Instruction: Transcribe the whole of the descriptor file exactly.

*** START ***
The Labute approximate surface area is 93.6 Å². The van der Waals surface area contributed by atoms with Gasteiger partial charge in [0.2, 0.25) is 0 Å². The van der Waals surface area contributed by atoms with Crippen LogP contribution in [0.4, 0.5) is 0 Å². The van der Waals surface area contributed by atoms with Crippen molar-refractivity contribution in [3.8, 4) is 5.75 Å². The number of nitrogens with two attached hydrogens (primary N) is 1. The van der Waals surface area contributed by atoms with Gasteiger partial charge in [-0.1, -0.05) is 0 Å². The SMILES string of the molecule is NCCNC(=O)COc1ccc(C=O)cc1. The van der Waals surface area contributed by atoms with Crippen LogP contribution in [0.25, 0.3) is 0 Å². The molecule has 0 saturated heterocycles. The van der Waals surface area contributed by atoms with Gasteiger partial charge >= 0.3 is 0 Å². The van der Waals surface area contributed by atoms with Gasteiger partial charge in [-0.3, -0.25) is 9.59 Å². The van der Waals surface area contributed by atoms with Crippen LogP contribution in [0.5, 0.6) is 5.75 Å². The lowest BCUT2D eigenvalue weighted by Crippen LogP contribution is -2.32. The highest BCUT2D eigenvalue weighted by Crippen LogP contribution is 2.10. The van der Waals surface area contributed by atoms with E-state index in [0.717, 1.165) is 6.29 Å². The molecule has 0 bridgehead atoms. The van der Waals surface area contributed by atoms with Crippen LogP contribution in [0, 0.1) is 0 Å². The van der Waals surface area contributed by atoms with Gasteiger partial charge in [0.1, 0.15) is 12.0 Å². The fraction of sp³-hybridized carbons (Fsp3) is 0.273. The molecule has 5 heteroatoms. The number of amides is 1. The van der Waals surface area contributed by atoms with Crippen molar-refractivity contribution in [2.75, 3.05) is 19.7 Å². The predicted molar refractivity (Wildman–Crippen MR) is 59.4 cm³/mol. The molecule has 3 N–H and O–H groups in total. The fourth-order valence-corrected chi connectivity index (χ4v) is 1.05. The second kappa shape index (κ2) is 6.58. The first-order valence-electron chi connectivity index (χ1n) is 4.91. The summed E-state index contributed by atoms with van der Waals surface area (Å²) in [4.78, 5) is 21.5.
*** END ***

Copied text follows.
The Labute approximate surface area is 93.6 Å². The van der Waals surface area contributed by atoms with Gasteiger partial charge in [0.2, 0.25) is 0 Å². The van der Waals surface area contributed by atoms with Crippen LogP contribution in [0.4, 0.5) is 0 Å². The van der Waals surface area contributed by atoms with Crippen molar-refractivity contribution in [3.8, 4) is 5.75 Å². The number of nitrogens with two attached hydrogens (primary N) is 1. The van der Waals surface area contributed by atoms with Gasteiger partial charge in [-0.1, -0.05) is 0 Å². The SMILES string of the molecule is NCCNC(=O)COc1ccc(C=O)cc1. The van der Waals surface area contributed by atoms with Crippen LogP contribution in [0.25, 0.3) is 0 Å². The molecule has 0 saturated heterocycles. The van der Waals surface area contributed by atoms with Gasteiger partial charge >= 0.3 is 0 Å². The van der Waals surface area contributed by atoms with Gasteiger partial charge in [-0.3, -0.25) is 9.59 Å². The van der Waals surface area contributed by atoms with Crippen LogP contribution in [0.5, 0.6) is 5.75 Å². The lowest BCUT2D eigenvalue weighted by Crippen LogP contribution is -2.32. The highest BCUT2D eigenvalue weighted by Crippen LogP contribution is 2.10. The van der Waals surface area contributed by atoms with E-state index in [0.717, 1.165) is 6.29 Å². The molecule has 0 bridgehead atoms. The van der Waals surface area contributed by atoms with Crippen LogP contribution in [0, 0.1) is 0 Å². The van der Waals surface area contributed by atoms with Gasteiger partial charge in [0.1, 0.15) is 12.0 Å². The fraction of sp³-hybridized carbons (Fsp3) is 0.273. The molecule has 5 heteroatoms. The number of amides is 1. The van der Waals surface area contributed by atoms with Crippen molar-refractivity contribution in [2.75, 3.05) is 19.7 Å². The predicted molar refractivity (Wildman–Crippen MR) is 59.4 cm³/mol. The molecule has 3 N–H and O–H groups in total. The fourth-order valence-corrected chi connectivity index (χ4v) is 1.05. The second kappa shape index (κ2) is 6.58. The first-order valence-electron chi connectivity index (χ1n) is 4.91. The summed E-state index contributed by atoms with van der Waals surface area (Å²) in [4.78, 5) is 21.5.